Crucial Questions

On Thursday, while watching the news, I heard a reporter ask a student, “What are your drills like for an emergency?” One of the students answered something to the extent of: They don’t do anything to prepare you for a school shooting like today. After I heard that question and response, I thought I am going to ask my kids the same question when I pick them up. So I did, and they said the teacher turns off the lights and they close the windows and try to go into a corner. I asked, “What if you are not in a classroom? What if the door didn’t get closed in time? What if the teacher is in shock or hurt?” As I continued to flood them with different scenarios, they said, “Well, I don’t know?” I responded, “I don’t know either.” One thing I do know is when you don’t know what to do, ask God. So I urged them if you are ever stuck in one of those situations, I want you to ask, “God, what should I do?”

I think even as adults; we don’t ask that question enough. We stress about things and may ask for God’s help, but we don’t directly ask, “God, what should I do?” For instance, today, I wanted to hurry and go to the next thing in my day, but I heard, “I want to talk with you, but I want to hear you first.” Then I opened up my Bible and read 1 Kings 3:5, where Solomon had a dream that God said to him, “Ask what I should give you.” That’s a specific question, just like “God, what should I do?” Asking these questions brings wisdom because it’s a question that requires more than just a yes or no answer. These types of questions put us in place to receive instruction, and instruction is what we need.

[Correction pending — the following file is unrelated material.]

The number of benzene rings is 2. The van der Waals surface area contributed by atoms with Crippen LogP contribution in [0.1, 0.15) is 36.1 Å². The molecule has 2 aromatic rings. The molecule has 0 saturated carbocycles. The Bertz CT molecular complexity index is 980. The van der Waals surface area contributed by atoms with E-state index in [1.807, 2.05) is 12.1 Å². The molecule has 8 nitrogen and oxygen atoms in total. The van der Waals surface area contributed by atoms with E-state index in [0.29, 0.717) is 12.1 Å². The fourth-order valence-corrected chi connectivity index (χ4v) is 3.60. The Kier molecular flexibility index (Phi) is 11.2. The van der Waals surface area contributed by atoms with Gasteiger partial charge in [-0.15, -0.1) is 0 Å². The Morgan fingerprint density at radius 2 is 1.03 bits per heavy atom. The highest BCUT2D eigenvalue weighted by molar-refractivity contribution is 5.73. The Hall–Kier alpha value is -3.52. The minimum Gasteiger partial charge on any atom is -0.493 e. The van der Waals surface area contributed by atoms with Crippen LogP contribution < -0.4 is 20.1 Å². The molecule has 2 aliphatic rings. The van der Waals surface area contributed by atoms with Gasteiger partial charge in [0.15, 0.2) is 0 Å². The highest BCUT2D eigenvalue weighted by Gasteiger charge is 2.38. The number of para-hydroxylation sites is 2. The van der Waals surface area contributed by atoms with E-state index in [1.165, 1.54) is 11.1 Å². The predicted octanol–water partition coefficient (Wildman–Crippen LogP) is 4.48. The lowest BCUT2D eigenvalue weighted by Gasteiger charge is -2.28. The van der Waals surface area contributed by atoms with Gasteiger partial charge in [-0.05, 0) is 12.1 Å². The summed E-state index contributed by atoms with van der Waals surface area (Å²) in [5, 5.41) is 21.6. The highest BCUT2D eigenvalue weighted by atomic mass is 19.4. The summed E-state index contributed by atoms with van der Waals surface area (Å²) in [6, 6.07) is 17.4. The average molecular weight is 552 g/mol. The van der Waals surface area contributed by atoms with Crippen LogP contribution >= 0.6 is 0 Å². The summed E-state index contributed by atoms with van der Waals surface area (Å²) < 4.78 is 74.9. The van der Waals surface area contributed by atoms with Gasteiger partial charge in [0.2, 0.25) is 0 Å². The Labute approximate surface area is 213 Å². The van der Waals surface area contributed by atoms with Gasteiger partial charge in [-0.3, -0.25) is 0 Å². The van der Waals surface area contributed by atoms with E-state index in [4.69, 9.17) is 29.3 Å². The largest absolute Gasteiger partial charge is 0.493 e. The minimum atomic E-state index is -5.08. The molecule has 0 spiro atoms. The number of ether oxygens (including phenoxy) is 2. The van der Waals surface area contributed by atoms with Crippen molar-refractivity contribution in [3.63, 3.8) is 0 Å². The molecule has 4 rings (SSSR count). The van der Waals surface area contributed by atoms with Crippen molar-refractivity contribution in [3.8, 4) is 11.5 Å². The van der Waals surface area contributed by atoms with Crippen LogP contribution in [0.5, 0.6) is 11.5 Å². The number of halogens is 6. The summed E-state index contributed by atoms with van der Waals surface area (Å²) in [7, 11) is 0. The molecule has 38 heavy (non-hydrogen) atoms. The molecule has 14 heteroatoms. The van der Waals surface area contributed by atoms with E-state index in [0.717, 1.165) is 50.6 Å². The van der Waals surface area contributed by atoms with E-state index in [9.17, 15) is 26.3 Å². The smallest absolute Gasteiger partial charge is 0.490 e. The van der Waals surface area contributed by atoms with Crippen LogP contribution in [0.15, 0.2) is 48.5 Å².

What are you asking God today?

James 1:5 TPTAnd if anyone longs to be wise. Ask God for wisdom, and he will give it! He won’t see your lack of wisdom as an opportunity to scold you over your failures, but he will overwhelm your failures with his generous grace.

Blood Suckers

Giving is a necessary part of life. In fact, if you are reading this post, you have been given something, you were given life. From the moment you and I were conceived, we were given nourishment, time, and room to grow in our mother’s womb. This conceiving process of giving and eventually laboring occurs every day throughout the world. In fact, you may be very familiar with this fatigue, pain, love, sleepless nights, heartache, joy, cost, sacrificial giving and so much more that comes along with having a child.